Puzzle/Problem: apparently the bunch length is not as short as expected after the ramp is completed, and it grows over time. This is not understood and may be a concern if fills last for many hours – see the plot below.
The ramp ends just before 60 minutes. The lower green cross shows what the bunch length should be, while the upper cross shows that it is significantly larger (don’t miss the suppressed zero!). The purple crosses show a small increase from 60 to 130 minutes.
Success: beta beating relates to the stability of the orbit and is a measure of success of the commissioning of the machine. For the LHC, this is already at the 20% level – it took weeks/months for earlier machines to achieve this.
In short, the LHC is in good shape, and the main area of concern is the machine and quench protection systems. According to Lamont, there are no show stoppers, and all of the hard work and thorough preparations over the last months and years puts the LHC in an excellent position for physics this year.
This weekend I read a superb paper by the CDF Collaboration (arXiv:1003.3146):
Studying the Underlying Event in Drell-Yan and High Transverse Momentum Jet Production at the Tevatron
This paper is written so very clearly that a very thorny and confusing phenomenon can be grasped with little effort. Even better, new results are presented which elucidate the underlying event in ways that help a lot to understand what is going on.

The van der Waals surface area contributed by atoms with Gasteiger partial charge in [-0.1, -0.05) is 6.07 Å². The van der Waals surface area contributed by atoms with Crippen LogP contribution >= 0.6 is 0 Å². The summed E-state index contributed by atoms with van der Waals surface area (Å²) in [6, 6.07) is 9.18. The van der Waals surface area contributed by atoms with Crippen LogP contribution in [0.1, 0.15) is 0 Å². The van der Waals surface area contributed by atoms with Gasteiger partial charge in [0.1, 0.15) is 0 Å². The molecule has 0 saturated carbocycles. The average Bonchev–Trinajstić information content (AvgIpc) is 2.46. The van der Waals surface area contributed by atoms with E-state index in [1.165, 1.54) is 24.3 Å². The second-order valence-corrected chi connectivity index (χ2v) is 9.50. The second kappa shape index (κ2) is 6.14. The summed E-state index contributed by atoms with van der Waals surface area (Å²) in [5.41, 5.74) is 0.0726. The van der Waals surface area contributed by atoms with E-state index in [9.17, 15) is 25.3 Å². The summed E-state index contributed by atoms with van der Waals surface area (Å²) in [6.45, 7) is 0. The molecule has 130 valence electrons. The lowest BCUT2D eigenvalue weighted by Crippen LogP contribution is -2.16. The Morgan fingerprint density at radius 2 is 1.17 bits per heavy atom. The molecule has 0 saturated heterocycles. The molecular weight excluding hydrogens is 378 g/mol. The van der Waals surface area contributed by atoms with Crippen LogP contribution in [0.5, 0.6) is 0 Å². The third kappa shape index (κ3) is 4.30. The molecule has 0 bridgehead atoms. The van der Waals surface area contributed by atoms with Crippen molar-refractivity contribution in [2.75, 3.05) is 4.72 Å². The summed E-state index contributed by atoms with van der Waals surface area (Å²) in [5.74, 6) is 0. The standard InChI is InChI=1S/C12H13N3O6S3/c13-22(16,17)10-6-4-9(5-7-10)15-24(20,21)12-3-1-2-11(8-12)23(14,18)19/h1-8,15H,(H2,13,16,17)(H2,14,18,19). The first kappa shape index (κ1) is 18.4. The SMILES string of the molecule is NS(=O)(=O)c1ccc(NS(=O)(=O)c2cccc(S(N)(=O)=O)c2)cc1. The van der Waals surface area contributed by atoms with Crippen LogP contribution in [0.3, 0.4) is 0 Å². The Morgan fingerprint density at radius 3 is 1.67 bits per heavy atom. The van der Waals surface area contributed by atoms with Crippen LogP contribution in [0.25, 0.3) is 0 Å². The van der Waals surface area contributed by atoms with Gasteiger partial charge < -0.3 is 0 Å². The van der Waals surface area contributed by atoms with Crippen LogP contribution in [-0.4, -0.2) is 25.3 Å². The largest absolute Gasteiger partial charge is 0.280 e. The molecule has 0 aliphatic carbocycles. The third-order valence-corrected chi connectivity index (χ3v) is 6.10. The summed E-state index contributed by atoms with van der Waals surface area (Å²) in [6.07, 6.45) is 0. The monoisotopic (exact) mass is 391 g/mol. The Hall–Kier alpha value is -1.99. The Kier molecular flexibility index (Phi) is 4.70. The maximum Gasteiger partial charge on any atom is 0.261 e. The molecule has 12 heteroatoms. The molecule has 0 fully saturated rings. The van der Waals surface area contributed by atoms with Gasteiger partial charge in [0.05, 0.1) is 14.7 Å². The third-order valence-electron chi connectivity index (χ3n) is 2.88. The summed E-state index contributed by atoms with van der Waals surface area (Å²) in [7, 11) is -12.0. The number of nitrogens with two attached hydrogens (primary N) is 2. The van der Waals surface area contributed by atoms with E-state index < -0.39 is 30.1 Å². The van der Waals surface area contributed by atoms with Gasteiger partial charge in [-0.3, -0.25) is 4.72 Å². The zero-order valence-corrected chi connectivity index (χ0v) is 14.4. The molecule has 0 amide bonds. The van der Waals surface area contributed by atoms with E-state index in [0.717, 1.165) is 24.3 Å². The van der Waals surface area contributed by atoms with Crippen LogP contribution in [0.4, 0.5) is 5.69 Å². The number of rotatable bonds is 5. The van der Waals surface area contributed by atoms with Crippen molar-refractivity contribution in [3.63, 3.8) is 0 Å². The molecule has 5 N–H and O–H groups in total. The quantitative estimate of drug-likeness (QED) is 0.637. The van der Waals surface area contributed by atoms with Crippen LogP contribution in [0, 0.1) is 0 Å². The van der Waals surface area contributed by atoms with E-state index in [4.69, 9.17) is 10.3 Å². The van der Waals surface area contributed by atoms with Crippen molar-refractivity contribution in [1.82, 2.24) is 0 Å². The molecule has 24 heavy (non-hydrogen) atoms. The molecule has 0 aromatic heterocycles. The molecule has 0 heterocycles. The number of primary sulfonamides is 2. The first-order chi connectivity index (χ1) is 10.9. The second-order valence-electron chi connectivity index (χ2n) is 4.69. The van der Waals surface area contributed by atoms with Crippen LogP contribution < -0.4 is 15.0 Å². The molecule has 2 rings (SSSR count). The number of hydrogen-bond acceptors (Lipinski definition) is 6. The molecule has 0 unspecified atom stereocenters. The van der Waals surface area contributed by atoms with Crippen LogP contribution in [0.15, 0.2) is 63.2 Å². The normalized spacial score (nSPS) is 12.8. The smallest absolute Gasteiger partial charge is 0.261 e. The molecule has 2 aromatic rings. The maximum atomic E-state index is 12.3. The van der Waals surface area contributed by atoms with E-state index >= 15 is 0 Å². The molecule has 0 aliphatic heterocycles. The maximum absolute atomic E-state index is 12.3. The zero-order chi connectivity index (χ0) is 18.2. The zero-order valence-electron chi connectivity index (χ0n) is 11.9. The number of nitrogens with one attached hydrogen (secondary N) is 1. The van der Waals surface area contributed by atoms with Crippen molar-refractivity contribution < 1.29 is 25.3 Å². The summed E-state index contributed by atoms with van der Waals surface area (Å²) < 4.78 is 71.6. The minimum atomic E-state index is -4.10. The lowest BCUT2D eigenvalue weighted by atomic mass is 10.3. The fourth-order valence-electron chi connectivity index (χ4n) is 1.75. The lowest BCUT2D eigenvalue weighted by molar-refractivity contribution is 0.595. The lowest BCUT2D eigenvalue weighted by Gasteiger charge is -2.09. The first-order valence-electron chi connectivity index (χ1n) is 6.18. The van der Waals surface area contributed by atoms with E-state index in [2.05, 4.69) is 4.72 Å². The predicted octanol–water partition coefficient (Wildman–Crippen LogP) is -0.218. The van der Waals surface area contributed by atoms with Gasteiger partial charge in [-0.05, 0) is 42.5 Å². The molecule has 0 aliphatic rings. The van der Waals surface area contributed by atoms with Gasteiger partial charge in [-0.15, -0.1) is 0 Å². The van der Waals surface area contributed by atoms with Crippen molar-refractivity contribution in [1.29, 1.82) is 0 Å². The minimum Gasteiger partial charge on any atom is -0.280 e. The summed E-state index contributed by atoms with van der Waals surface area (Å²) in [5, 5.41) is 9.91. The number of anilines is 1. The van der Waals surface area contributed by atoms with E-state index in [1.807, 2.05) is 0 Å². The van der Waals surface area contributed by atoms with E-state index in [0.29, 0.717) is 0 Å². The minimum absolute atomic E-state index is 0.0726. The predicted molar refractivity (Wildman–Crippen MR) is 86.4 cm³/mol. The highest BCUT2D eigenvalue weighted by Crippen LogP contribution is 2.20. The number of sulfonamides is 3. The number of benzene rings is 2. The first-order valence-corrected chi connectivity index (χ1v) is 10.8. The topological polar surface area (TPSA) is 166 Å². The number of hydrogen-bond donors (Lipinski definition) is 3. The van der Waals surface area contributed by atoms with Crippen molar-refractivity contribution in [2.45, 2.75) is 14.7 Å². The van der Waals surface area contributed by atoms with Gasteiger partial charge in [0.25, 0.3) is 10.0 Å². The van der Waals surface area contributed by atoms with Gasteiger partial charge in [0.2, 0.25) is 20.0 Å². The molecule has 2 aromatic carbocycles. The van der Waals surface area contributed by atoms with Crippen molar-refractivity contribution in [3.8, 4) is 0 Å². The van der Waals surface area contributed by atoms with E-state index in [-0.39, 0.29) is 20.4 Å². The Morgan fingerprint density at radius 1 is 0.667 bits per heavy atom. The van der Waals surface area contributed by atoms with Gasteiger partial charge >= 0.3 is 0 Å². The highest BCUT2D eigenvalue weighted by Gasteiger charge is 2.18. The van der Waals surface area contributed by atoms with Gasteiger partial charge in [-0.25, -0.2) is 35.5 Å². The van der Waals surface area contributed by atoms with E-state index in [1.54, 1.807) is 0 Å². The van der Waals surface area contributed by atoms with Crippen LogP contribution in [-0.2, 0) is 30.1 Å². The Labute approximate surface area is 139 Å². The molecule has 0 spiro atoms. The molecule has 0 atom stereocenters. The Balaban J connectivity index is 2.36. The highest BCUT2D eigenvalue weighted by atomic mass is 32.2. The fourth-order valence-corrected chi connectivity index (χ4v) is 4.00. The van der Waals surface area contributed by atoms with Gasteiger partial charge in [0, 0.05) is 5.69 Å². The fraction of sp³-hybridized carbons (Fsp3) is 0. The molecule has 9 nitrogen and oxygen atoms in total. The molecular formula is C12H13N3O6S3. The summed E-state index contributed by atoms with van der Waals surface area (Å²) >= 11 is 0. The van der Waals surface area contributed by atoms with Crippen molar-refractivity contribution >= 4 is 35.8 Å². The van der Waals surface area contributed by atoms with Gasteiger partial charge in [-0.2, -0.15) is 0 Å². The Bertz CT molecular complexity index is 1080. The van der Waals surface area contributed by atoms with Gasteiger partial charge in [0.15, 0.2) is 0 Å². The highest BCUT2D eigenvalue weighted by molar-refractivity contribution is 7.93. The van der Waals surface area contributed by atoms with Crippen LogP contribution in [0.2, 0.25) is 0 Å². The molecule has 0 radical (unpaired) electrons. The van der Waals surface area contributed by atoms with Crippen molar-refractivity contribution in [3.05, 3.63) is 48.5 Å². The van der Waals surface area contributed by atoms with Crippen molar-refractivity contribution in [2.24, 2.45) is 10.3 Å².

First, what is the “underlying event” and why do we care about it? The UE is all that you see in a hadron collider event which is not coming from the primary hard scattering process. So, aside from a q-qbar pair annihilating to give you a pair of leptons for example, there are tracks and calorimeter energy coming from the non-scattering fragments of the two beam particles, potentially from other partons in the same beam particles which interact along with the “primary” ones, and other beam particles which happen to interact. All three pieces are hard to calculate because these processes are soft and so non-perturbative interactions play a dominant role. We must use models (HERWIG or PHOJET or PYTHIA, with several “tunes” of model parameters) to simulate these events. Since the UE has several components, adjusting these models to mimic the data is challenging.
The need to tune and test these models is urgent now, since they tend to give wildly different predictions for the UE at the LHC. Why? The three main components of the UE (beam remnant, multiple parton interaction or MPI, and pile-up of different beam-beam interactions) do not vary the same way with c.m. energy, so a match at 1.96 TeV does not guarantee a match at 7 TeV.
Let’s build up the picture as follows. Consider a typical hard 2→2 scatter, producing two jets which are back-to-back in the transverse plane. Inevitably, one of them will have a higher transverse energy, ET, than the other. The higher-ET jet is the “tag” for the event, and we’ll put it at 12 o’clock. The other jet, called the “away” jet, would normally be at 6 o’clock. The authors call the 12 o’clock direction the “toward” side, which matches better with the word “away.”